June 29, 2022

Private Clients

Managing your exposure to currency risk

Managing your exposure to currency risk

If you’re transferring money internationally, you’ll want to ensure you’re making the most of your money. Whether you’re sending money abroad for family and friends, or investing offshore, you may wish to manage your exposure to currency risk and protect your funds from unwanted exchange rate movements.

Understanding how currency hedging works, starts with some basic questions. While there are many foreign exchange solutions available to help you minimise risk and maximise savings, forward contracts may be the solution most worth your time.

What is a Forward Exchange Contract and how do you enter one? Let’s explore.

What is a Forward Contract?

Put simply, FX Forwards are contracts which establish an agreement to exchange a specified amount of currency at a pre-determined future date. The price you lock in is determined on the day you agree the amount and settlement date for the forward contract. The reason an FX forward contract is so beneficial for cross border payments is because with larger sums of money, even a one per cent fluctuation of the exchange rate can have a significant impact on what you pay. 

The ability to set an exchange rate in advance is an excellent way to secure a guaranteed currency amount regardless of what happens in currency markets between the transaction agreement date and the settlement date.

How are FX Forwards priced?

There are some lovely technical formulas which we will not bore you with in this article, in the interest of everyone’s sanity. Instead, here are the key takeaways regarding FX Forwards pricing.

The forward exchange rate is worked out using the spot price – the market exchange rate at the time the contract is agreed – and the “interest rate differential” over the term of the contract. The interest rate differential is the difference in interest rate between two currencies.

For example, if the South African Reserve Bank sets the interest rate at 5% while the US Federal Reserve bank sets the interest at 2%, the interest rate differential between the ZAR and USD is 3%. The reason the interest differential influences the forward exchange rate is that interest rate changes influence currency exchange rates (and are used by governments’ central banks to precisely do this). 

How does a forward transaction differ from a spot market transaction?

The main difference is that the spot market transaction operates with immediate delivery. However, FX Forward transactions agree on delivery at a future date and as such carries different pricing to the spot market. 

There is a common misconception among those first encountering these contracts that FX Forwards denote the price at which a currency pair is expected to be trading in the future. However, this is not the case. FX Forwards are merely a function of the relevant interest rates and the duration of the contract and in no way reflect any expectations of where the price is headed.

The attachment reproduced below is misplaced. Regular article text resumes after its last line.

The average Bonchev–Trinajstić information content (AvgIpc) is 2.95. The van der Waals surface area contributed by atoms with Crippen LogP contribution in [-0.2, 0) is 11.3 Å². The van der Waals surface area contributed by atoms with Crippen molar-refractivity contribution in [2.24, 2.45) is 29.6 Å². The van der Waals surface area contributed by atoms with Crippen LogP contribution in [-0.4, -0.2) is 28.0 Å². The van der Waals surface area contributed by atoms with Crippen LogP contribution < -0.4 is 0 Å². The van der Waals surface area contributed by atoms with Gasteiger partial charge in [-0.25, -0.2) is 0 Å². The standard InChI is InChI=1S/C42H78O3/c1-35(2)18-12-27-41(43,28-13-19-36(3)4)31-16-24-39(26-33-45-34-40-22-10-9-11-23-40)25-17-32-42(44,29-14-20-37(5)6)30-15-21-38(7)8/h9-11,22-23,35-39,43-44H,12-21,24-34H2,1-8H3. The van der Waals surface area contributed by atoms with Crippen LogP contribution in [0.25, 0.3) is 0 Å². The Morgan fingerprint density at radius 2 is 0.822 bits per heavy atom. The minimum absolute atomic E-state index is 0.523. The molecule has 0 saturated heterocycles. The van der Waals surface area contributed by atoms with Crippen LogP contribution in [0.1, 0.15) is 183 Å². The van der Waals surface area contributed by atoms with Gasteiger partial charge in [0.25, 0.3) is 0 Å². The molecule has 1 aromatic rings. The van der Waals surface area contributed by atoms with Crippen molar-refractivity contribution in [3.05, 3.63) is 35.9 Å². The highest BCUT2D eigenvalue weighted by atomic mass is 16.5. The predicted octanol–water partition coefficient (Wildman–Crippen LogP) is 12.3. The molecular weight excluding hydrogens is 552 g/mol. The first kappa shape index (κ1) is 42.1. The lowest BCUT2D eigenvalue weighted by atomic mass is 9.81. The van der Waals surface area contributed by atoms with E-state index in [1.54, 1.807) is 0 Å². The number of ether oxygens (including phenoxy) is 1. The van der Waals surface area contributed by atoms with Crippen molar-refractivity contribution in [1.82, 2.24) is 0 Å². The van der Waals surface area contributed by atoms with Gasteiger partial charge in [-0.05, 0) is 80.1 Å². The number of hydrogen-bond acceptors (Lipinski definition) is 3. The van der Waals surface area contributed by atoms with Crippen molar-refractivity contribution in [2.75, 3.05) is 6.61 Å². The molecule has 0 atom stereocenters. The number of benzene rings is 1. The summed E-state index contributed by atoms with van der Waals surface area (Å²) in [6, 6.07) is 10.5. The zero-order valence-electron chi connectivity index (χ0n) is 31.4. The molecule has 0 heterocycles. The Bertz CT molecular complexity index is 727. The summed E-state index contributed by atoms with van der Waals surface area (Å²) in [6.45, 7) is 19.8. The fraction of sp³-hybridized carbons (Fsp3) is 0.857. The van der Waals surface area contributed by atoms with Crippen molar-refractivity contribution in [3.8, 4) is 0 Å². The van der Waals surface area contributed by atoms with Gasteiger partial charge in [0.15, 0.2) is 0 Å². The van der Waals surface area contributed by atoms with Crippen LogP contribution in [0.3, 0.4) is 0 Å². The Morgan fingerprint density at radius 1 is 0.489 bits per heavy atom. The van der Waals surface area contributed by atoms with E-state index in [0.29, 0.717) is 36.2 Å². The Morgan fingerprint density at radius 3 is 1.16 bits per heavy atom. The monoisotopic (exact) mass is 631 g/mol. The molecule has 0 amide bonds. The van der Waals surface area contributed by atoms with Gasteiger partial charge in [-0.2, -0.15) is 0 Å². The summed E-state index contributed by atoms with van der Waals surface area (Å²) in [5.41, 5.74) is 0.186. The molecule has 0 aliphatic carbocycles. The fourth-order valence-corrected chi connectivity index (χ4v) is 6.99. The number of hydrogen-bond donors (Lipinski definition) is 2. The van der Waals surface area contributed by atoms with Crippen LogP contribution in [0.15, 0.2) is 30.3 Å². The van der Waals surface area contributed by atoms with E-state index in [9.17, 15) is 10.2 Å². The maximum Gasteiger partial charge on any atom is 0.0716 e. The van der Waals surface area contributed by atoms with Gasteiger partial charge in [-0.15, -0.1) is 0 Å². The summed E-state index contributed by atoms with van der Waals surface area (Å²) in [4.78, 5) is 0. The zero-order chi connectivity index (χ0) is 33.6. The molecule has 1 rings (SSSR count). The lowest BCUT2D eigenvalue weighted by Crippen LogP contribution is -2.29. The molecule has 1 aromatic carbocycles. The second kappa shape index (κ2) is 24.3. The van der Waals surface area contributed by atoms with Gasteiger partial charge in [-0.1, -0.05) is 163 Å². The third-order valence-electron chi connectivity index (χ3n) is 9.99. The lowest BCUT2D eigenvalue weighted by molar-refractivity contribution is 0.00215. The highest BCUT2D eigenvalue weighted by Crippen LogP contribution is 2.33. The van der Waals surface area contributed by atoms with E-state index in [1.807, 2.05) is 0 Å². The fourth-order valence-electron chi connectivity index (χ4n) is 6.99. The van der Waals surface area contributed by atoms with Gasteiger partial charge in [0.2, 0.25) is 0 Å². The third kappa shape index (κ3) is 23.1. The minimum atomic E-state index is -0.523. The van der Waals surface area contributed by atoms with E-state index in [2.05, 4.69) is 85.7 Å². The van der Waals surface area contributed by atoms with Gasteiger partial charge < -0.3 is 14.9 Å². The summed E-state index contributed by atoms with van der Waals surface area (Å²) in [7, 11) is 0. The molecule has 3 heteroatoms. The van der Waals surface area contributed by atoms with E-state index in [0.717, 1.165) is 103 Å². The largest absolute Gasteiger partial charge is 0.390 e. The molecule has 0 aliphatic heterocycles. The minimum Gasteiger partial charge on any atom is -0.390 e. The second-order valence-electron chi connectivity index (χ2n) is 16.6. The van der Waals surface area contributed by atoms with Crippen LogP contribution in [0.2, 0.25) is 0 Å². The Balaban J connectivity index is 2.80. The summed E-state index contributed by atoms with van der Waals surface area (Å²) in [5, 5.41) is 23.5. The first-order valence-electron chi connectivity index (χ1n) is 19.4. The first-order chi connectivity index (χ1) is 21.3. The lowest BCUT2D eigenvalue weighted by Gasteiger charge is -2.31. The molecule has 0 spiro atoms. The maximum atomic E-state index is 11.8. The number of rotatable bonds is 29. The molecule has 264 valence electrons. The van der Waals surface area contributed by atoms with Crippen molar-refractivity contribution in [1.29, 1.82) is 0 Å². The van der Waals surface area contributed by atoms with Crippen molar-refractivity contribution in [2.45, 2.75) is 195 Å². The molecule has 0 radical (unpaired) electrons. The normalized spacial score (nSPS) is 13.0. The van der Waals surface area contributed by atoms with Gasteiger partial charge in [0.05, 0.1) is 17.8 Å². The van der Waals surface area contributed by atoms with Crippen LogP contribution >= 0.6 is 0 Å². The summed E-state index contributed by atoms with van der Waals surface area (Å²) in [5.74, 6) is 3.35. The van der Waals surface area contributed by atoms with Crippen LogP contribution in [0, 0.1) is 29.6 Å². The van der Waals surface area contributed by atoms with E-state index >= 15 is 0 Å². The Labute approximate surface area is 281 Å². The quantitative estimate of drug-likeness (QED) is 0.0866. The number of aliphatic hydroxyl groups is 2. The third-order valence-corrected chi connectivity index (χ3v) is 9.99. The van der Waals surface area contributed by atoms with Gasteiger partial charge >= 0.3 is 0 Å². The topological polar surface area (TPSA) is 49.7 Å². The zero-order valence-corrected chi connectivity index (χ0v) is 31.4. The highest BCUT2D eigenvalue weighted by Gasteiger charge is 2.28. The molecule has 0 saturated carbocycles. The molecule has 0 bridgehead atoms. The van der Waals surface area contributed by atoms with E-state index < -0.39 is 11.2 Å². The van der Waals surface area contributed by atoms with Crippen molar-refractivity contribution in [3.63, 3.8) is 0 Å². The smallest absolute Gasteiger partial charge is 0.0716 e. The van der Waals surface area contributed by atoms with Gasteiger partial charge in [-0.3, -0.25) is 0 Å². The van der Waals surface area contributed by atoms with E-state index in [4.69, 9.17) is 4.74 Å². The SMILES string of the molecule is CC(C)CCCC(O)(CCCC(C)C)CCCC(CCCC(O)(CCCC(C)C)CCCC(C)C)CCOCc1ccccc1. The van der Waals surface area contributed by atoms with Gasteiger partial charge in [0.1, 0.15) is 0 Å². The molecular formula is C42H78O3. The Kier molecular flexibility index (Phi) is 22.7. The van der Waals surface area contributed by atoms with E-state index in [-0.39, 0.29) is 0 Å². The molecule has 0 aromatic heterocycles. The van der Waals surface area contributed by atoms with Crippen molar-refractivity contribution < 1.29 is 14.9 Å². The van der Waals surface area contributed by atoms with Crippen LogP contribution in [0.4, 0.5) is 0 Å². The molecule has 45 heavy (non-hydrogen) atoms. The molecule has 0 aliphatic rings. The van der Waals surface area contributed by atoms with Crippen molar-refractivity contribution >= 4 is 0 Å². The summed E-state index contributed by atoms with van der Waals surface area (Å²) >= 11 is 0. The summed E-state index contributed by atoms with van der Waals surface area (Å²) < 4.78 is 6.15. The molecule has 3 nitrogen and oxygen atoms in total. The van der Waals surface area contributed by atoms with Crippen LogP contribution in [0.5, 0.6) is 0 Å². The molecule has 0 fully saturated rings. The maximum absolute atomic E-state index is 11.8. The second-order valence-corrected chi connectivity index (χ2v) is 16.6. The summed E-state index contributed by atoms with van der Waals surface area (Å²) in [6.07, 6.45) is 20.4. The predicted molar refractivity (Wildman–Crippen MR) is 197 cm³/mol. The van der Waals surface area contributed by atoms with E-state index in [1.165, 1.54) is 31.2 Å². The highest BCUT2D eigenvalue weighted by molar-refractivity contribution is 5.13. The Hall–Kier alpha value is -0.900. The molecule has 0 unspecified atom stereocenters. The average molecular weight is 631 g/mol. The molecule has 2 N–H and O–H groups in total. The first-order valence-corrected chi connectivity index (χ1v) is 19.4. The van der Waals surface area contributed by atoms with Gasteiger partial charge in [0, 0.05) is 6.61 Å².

A quick example:

  1. Maya is buying property abroad. In December, when she made her offer, the sterling pound was trading at R19.00/£ but just three months later, the exchange rate jumped to R19.80/£.  It may not sound like much, but it meant her £400,000.00 property would have cost her an additional R320,000.00. 
  2. Luckily, Maya spoke to her dedicated Currency Partners FX Dealer, and they discussed the current spot rate for an exchange and possible forward rates, as well as examining the potential to split the exchange between the two. 
  3. With the current 3-month FX forward rate at 19.50/£ in December, Maya locked in the exchange rate for settlement the end of March, which meant she knew what her costs would be and was able to budget accordingly for her property purchase without worrying about currency fluctuations. To secure the forward rate, she simply paid a small deposit of 10% to secure the forward exchange rate.
  4. Three months later at the agreed settlement date, Maya transferred the 90% Rand balance to Currency Partners and her sterling pounds were paid out to the offshore beneficiary account within two working days. 

Still not sure whether a forward contract is right for you?

Speak to a member of our FX dealing team to see how we can help manage your payment risk today. 

Choose Currency Partners for your foreign currency transfers and benefit from our Private Client solutions.

To speak to an expert in our specialist Private Clients team, email enquiries@currencypartners.co.za or call us on +27 21 203 0081.

We look forward to hearing from you and saving you money on the exchange rates.